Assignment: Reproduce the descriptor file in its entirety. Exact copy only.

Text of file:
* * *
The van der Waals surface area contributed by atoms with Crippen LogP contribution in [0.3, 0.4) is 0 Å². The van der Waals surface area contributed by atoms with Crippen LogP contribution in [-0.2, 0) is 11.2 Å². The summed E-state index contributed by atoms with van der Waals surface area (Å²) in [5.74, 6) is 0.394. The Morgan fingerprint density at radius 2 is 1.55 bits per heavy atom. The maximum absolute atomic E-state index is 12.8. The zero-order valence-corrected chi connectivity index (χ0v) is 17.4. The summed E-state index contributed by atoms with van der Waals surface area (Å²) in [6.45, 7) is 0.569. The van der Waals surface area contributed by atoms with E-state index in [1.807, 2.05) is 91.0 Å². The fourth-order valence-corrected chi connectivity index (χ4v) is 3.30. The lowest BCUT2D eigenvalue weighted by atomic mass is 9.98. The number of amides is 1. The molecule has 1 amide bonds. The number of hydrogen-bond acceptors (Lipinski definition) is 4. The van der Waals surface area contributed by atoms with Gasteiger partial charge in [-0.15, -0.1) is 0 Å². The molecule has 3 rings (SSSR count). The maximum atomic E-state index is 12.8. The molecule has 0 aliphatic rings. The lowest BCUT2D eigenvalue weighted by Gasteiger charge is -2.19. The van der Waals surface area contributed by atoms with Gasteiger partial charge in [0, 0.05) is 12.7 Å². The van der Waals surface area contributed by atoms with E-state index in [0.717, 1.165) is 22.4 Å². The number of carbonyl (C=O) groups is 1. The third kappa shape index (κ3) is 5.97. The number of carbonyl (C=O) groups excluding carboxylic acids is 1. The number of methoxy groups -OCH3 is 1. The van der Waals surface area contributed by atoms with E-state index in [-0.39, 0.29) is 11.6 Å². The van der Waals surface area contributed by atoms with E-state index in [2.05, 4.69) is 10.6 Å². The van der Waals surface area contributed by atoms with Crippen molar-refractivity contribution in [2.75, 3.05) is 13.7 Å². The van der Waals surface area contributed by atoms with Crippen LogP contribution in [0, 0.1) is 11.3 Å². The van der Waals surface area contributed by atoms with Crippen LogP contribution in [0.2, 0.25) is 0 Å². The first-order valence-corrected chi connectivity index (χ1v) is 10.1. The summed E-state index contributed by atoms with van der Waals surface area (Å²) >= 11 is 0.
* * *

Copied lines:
The van der Waals surface area contributed by atoms with Crippen LogP contribution in [0.3, 0.4) is 0 Å². The van der Waals surface area contributed by atoms with Crippen LogP contribution in [-0.2, 0) is 11.2 Å². The summed E-state index contributed by atoms with van der Waals surface area (Å²) in [5.74, 6) is 0.394. The Morgan fingerprint density at radius 2 is 1.55 bits per heavy atom. The maximum absolute atomic E-state index is 12.8. The zero-order valence-corrected chi connectivity index (χ0v) is 17.4. The summed E-state index contributed by atoms with van der Waals surface area (Å²) in [6.45, 7) is 0.569. The van der Waals surface area contributed by atoms with E-state index in [1.807, 2.05) is 91.0 Å². The fourth-order valence-corrected chi connectivity index (χ4v) is 3.30. The lowest BCUT2D eigenvalue weighted by atomic mass is 9.98. The number of amides is 1. The molecule has 1 amide bonds. The number of hydrogen-bond acceptors (Lipinski definition) is 4. The van der Waals surface area contributed by atoms with Gasteiger partial charge in [-0.15, -0.1) is 0 Å². The molecule has 3 rings (SSSR count). The maximum atomic E-state index is 12.8. The molecule has 0 aliphatic rings. The lowest BCUT2D eigenvalue weighted by Gasteiger charge is -2.19. The van der Waals surface area contributed by atoms with Gasteiger partial charge in [0, 0.05) is 12.7 Å². The van der Waals surface area contributed by atoms with E-state index in [0.717, 1.165) is 22.4 Å². The number of carbonyl (C=O) groups is 1. The third kappa shape index (κ3) is 5.97. The number of carbonyl (C=O) groups excluding carboxylic acids is 1. The number of methoxy groups -OCH3 is 1. The van der Waals surface area contributed by atoms with E-state index in [-0.39, 0.29) is 11.6 Å². The van der Waals surface area contributed by atoms with E-state index in [2.05, 4.69) is 10.6 Å². The van der Waals surface area contributed by atoms with Crippen molar-refractivity contribution in [2.75, 3.05) is 13.7 Å². The van der Waals surface area contributed by atoms with Crippen LogP contribution in [0, 0.1) is 11.3 Å². The van der Waals surface area contributed by atoms with Crippen LogP contribution in [0.2, 0.25) is 0 Å². The first-order valence-corrected chi connectivity index (χ1v) is 10.1. The summed E-state index contributed by atoms with van der Waals surface area (Å²) >= 11 is 0.